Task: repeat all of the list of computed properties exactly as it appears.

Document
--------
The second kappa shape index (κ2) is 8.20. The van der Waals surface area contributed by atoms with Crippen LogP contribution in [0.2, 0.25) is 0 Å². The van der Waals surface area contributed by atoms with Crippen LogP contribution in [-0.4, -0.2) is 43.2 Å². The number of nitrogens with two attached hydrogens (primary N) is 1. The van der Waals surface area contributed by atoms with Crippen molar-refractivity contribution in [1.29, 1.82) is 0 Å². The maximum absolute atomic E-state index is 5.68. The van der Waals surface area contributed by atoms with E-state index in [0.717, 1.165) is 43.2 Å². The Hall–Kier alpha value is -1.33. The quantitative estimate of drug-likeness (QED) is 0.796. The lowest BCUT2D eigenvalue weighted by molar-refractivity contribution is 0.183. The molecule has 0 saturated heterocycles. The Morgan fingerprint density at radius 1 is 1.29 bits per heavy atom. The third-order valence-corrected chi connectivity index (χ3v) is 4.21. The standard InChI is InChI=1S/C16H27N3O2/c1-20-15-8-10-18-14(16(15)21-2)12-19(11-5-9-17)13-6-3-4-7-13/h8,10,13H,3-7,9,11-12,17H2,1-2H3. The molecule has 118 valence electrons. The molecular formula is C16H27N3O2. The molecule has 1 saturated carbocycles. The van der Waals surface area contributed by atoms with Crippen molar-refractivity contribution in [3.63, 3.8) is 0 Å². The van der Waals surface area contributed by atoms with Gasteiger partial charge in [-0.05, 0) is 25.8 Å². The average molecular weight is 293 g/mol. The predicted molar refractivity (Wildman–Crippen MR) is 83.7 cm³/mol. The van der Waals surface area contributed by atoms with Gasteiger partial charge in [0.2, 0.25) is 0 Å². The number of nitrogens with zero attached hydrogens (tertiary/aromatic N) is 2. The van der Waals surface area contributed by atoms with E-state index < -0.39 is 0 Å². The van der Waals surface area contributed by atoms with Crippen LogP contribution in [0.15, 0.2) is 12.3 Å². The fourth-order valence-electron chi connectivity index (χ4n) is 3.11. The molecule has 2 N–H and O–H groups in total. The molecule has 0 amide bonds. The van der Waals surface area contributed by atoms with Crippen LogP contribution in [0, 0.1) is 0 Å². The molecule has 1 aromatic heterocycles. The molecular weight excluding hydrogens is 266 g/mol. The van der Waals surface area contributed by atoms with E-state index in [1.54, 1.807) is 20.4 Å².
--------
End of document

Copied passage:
The second kappa shape index (κ2) is 8.20. The van der Waals surface area contributed by atoms with Crippen LogP contribution in [0.2, 0.25) is 0 Å². The van der Waals surface area contributed by atoms with Crippen LogP contribution in [-0.4, -0.2) is 43.2 Å². The number of nitrogens with two attached hydrogens (primary N) is 1. The van der Waals surface area contributed by atoms with Crippen molar-refractivity contribution in [1.29, 1.82) is 0 Å². The maximum absolute atomic E-state index is 5.68. The van der Waals surface area contributed by atoms with E-state index in [0.717, 1.165) is 43.2 Å². The Hall–Kier alpha value is -1.33. The quantitative estimate of drug-likeness (QED) is 0.796. The lowest BCUT2D eigenvalue weighted by molar-refractivity contribution is 0.183. The molecule has 0 saturated heterocycles. The Morgan fingerprint density at radius 1 is 1.29 bits per heavy atom. The third-order valence-corrected chi connectivity index (χ3v) is 4.21. The standard InChI is InChI=1S/C16H27N3O2/c1-20-15-8-10-18-14(16(15)21-2)12-19(11-5-9-17)13-6-3-4-7-13/h8,10,13H,3-7,9,11-12,17H2,1-2H3. The molecule has 118 valence electrons. The molecular formula is C16H27N3O2. The molecule has 1 saturated carbocycles. The van der Waals surface area contributed by atoms with Crippen molar-refractivity contribution in [3.63, 3.8) is 0 Å². The van der Waals surface area contributed by atoms with Gasteiger partial charge in [-0.05, 0) is 25.8 Å². The average molecular weight is 293 g/mol. The predicted molar refractivity (Wildman–Crippen MR) is 83.7 cm³/mol. The van der Waals surface area contributed by atoms with Gasteiger partial charge in [0.2, 0.25) is 0 Å². The number of nitrogens with zero attached hydrogens (tertiary/aromatic N) is 2. The van der Waals surface area contributed by atoms with E-state index < -0.39 is 0 Å². The van der Waals surface area contributed by atoms with Crippen LogP contribution in [0.15, 0.2) is 12.3 Å². The fourth-order valence-electron chi connectivity index (χ4n) is 3.11. The molecule has 2 N–H and O–H groups in total. The molecule has 0 amide bonds. The van der Waals surface area contributed by atoms with Crippen LogP contribution in [0, 0.1) is 0 Å². The molecule has 1 aromatic heterocycles. The molecular weight excluding hydrogens is 266 g/mol. The van der Waals surface area contributed by atoms with E-state index in [1.54, 1.807) is 20.4 Å².